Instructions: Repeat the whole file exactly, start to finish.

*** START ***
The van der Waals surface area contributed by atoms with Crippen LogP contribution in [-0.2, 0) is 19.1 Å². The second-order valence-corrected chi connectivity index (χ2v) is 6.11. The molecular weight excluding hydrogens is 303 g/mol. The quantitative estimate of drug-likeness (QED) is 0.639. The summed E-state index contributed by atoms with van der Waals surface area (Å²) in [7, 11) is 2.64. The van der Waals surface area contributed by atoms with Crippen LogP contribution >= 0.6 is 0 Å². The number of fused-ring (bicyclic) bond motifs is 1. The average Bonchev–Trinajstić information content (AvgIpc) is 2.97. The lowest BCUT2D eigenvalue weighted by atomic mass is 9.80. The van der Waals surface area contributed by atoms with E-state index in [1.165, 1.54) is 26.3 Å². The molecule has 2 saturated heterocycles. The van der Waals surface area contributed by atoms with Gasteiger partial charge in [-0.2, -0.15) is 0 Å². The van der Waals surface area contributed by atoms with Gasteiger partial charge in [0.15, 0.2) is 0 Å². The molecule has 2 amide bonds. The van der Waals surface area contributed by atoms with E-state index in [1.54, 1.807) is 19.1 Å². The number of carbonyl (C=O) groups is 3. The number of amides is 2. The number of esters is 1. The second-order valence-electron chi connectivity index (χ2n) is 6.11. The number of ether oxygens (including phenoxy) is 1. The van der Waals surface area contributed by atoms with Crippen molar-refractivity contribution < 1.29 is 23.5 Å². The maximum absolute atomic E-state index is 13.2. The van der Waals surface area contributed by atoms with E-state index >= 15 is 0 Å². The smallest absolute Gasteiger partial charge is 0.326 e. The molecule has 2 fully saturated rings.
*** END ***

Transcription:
The van der Waals surface area contributed by atoms with Crippen LogP contribution in [-0.2, 0) is 19.1 Å². The second-order valence-corrected chi connectivity index (χ2v) is 6.11. The molecular weight excluding hydrogens is 303 g/mol. The quantitative estimate of drug-likeness (QED) is 0.639. The summed E-state index contributed by atoms with van der Waals surface area (Å²) in [7, 11) is 2.64. The van der Waals surface area contributed by atoms with Crippen LogP contribution >= 0.6 is 0 Å². The number of fused-ring (bicyclic) bond motifs is 1. The average Bonchev–Trinajstić information content (AvgIpc) is 2.97. The lowest BCUT2D eigenvalue weighted by atomic mass is 9.80. The van der Waals surface area contributed by atoms with E-state index in [1.165, 1.54) is 26.3 Å². The molecule has 2 saturated heterocycles. The van der Waals surface area contributed by atoms with Gasteiger partial charge in [-0.2, -0.15) is 0 Å². The van der Waals surface area contributed by atoms with Gasteiger partial charge in [0.15, 0.2) is 0 Å². The molecule has 2 amide bonds. The van der Waals surface area contributed by atoms with E-state index in [1.54, 1.807) is 19.1 Å². The number of carbonyl (C=O) groups is 3. The number of amides is 2. The number of esters is 1. The second-order valence-electron chi connectivity index (χ2n) is 6.11. The number of ether oxygens (including phenoxy) is 1. The van der Waals surface area contributed by atoms with Crippen molar-refractivity contribution < 1.29 is 23.5 Å². The maximum absolute atomic E-state index is 13.2. The van der Waals surface area contributed by atoms with E-state index >= 15 is 0 Å². The smallest absolute Gasteiger partial charge is 0.326 e. The molecule has 2 fully saturated rings.